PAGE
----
Edison "Eddie" Cheng is potentially once of the most odious characters in the book (watch out, Francesca Shaw!). Cousin to Astrid and Nick, Eddie has been pretty awful since he was a child. In London, as a teenager, when the rest of the family is acting polite and demure in a hotel lobby, Eddie is sliding "wildly across the lobby, his sneakers leaving muddy tracks on the black-and-white checkerboard marble" (P.2).
As cousin of Nick and Astrid, Eddie is the eldest son of Alexandra (Alix) Young, youngest sister of Felicity and Philip. So we know he has the long lineage and prestige from his mother's side of the family. His father, Dr. Malcolm Cheng, is a world-renowned heart surgeon, arguably the best in Southeast Asia, who wears lambskin gloves and has a chauffeur to protect his precious hands, though Eddie laments his father's "common" stock (1.10.6).
Nowadays, Eddie lives in Hong Kong with his picture-perfect family of wife and three, studious children. He's been given all the opportunities to be successful, but he is plagued by rabid materialism and jealousy.
Standing in his "best friend" Leo Ming's apartment in Shanghai, looking at a closet that organizes and catalogs outfits, Eddie feels "the sudden urge to shove his friend's bloated face into the pristine mirrored wall" (1.10.5). Wow. Great friend.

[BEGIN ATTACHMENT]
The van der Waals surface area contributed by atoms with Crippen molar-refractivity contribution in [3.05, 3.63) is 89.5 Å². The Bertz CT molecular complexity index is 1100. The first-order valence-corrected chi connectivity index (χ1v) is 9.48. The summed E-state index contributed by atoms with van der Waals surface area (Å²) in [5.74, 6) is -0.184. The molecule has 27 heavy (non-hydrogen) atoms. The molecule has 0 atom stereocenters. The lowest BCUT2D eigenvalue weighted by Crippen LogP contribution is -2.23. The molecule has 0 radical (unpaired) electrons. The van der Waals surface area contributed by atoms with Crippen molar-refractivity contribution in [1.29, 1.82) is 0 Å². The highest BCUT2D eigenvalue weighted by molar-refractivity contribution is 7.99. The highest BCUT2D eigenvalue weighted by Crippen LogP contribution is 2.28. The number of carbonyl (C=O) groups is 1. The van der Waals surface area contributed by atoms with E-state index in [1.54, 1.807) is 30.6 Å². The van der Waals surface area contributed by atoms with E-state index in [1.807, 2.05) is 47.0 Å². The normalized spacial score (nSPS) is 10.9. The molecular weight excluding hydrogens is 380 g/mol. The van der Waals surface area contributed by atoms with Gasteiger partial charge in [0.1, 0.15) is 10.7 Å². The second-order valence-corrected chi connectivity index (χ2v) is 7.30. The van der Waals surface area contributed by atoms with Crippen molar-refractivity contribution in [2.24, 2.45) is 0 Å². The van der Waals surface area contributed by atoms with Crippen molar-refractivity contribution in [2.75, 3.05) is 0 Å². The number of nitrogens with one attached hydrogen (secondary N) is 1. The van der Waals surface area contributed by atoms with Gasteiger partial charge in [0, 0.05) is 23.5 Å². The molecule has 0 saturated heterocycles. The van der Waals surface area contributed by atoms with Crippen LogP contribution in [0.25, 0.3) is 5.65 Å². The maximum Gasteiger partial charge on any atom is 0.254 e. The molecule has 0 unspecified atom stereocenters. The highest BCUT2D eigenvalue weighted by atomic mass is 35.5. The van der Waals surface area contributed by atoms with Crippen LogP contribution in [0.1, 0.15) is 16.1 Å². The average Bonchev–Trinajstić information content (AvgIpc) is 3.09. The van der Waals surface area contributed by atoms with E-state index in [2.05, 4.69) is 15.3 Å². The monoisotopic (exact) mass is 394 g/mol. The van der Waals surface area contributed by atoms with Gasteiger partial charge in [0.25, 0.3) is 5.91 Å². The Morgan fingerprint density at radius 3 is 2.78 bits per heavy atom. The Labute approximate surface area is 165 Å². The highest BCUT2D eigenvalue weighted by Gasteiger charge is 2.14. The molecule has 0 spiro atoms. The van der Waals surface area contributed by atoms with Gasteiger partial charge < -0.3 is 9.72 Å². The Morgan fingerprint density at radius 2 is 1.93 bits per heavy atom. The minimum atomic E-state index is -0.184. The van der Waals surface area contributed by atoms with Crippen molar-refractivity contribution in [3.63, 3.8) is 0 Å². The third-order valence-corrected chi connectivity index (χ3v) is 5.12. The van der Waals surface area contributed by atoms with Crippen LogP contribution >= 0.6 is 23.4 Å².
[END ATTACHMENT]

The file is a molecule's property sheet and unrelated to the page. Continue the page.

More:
Sadly, this seems the nature of their "friendship," again we use that in quotes because it doesn't feel like they care much about each other as people. Eddie blames his parents for his unfortunate circumstances: he doesn't have his own plane, he doesn't have a crew for his yacht, nor is his yacht even big enough for hosting parties! All Eddie can think of are the things he doesn't have and how it's someone else's fault he doesn't have them.
What makes Eddie particularly odious (yeah, we haven't even touched on the worst part yet) is the way he treats his wife and children. For the most part, the blood-related members of the Young clan treat people with kindness and respect. Eddie has picked up none of this. His obsession with appearances drives him to sacrifice relationships with his family for his relationship with the paparazzi. More than once he brings his children to tears over their outfits, calls his wife a disgrace, and threatens to break his daughter's fingers if she plays Lady Gaga at Su Yi's home. Dear Eddie, you're the worst.
The final scene with his family is a heartbreaker, not for what happens to Eddie, but for the pain he brings to his family…and all because he wants them to look good for the paparazzi. After Eddie's six-year-old son accidentally spills Orange Fanta on his dad's tux (Eddie's fault, by the way), he chases the child through the house, yelling at him to accept his punishment. Good on Fiona for ruining Eddie's plans for the photo op by taking the kids in a separate car.
So why do we have to put up with Eddie throughout this story? He contributes little other than being a foil for Nick and Astrid. It's important that we see Nick and Astrid as unique in this family. Eddie is similar to many of the other characters we see who are all about appearances and striving to be something. He reminds the reader, that like Dr. Gu said, "every treasure comes with a price" (2.16.75).